Mutual Fund Billionaire Edward “Ned” Johnson III Dies At 91

Fidelity Investments announced on March 24 that former chairman and CEO Edward “Ned’ Johnson III died. He was 91 years old. Over nearly four decades as CEO of mutual fund giant Fidelity, Johnson oversaw growth in managed assets from $3.9 billion in the early 1970s to $1.7 trillion in 2014, when he stepped down as CEO. At the time of his passing Johnson was ranked the 67th richest person in America, worth an estimated $10.1 billion.

Fidelity Investments was started in 1946 by his father, Edward Johnson II. In 1957, after attending Harvard and serving in the U.S. Army, Johnson joined the then 70-person company as a research analyst. Data driven and detail oriented, Johnson started running Magellan, the company’s flagship mutual fund, in 1963. The fund delivered an impressive 30% average annual return, compared to the S&P 500’s 8%, for the nine years he was in charge. Johnson became president of Fidelity Investments in 1972 and chairman five years later. Fidelity now has $4.5 trillion in assets under management.

Johnson established a reputation as an innovator in the financial services industry. In a 1981 interview with Forbes, he said “Watch the competition carefully. That’s usually the place to get ideas.” Under Johnson’s leadership Fidelity started a toll-free number for investor services in 1974 and that same year introduced the practice of writing checks against money market accounts. The company was a pioneer in the direct marketing of mutual funds and one of the first to offer 401(k) administration. An early investor in computers and technology, Fidelity began to offer clients computerized trading on floppy disks in the early 1980s and was the first mutual fund firm to create an online home page in 1999.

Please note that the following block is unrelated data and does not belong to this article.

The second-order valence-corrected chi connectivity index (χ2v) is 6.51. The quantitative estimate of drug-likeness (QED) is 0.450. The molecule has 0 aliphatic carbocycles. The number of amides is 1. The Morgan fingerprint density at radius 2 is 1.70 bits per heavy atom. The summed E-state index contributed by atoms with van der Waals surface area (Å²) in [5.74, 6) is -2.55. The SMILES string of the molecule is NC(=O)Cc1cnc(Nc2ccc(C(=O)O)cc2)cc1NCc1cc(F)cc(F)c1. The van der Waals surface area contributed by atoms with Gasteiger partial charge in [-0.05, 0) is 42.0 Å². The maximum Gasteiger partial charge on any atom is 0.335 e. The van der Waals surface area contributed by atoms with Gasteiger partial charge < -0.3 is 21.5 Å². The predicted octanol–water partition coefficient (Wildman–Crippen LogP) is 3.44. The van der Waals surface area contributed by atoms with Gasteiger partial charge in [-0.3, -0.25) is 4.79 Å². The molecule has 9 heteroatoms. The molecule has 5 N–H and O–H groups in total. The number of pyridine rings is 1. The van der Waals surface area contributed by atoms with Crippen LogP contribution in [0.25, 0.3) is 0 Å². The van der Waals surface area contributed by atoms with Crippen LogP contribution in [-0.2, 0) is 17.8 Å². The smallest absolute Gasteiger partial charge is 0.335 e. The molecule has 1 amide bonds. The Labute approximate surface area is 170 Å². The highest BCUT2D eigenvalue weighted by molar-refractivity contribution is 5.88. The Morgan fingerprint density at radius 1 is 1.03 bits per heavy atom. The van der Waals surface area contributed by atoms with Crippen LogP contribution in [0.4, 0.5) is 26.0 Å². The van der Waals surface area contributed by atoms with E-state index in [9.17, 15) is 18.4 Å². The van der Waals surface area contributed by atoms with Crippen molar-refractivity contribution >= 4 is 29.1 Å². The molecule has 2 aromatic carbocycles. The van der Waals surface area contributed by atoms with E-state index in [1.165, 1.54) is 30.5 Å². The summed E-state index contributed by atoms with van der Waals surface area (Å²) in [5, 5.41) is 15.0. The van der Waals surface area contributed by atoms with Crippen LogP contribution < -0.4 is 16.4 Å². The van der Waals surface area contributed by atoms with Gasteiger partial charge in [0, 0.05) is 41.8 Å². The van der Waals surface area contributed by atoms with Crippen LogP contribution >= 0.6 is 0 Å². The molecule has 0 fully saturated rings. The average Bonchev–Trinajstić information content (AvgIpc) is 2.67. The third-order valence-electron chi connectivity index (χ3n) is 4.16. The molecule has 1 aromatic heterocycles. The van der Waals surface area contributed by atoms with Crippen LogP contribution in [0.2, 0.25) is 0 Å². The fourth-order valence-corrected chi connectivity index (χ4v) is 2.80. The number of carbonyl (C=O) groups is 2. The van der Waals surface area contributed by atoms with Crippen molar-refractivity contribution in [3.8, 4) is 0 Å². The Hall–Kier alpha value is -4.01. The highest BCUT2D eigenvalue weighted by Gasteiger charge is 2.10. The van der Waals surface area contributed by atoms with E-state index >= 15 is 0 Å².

A privately held company, Fidelity Investments was ranked 10th on Forbes’ 2021 list of the largest private companies in the U.S. Johnson and his children own 49% of Fidelity while company executives hold the remaining 51%, according to the company. He stepped down as CEO in 2014, handing the reins over to his daughter, Abigail Johnson. Two years later he retired as chairman of the board with Abigail taking on that role as well. Son Edward Johnson IV is the president of Pembroke Real Estate, a developer which is owned by Fidelity’s parent company FRM. Daughter Elizabeth Johnson has no role at the company.

A member of The Forbes 400 since 1985—that year he was ranked 212th with an estimated net worth of $180 million—Johnson never commented on his wealth. He used his fortune to support a variety of civic and arts organizations as well as colleges and universities, donating millions over the years. The Edward C. Johnson Fund, the family’s charitable foundation, has given away nearly $1 billion since 2000. Johnson set up the Brookfield Arts Foundation in 2000, a non-profit that allows Johnson to buy art and lend it to museums. Currently the foundation has nearly 600 objects on display in museums throughout the U.S. as well as in the U.K and Bermuda. Notable recipients include the Museum of Fine Arts in Boston, where Johnson is an honorary trustee, and the Peabody Essex Museum in Salem. Known for being an intensely private man, he never put his name or his family’s name on the gifts.

Johnson is survived by his wife, Elizabeth (known as Lillie), his children Abigail, Edward IV and Elizabeth, and 13 grandchildren. According to a LinkedIn post from his daughter Abigail, Johnson passed away peacefully at home in Florida, surrounded by his family.

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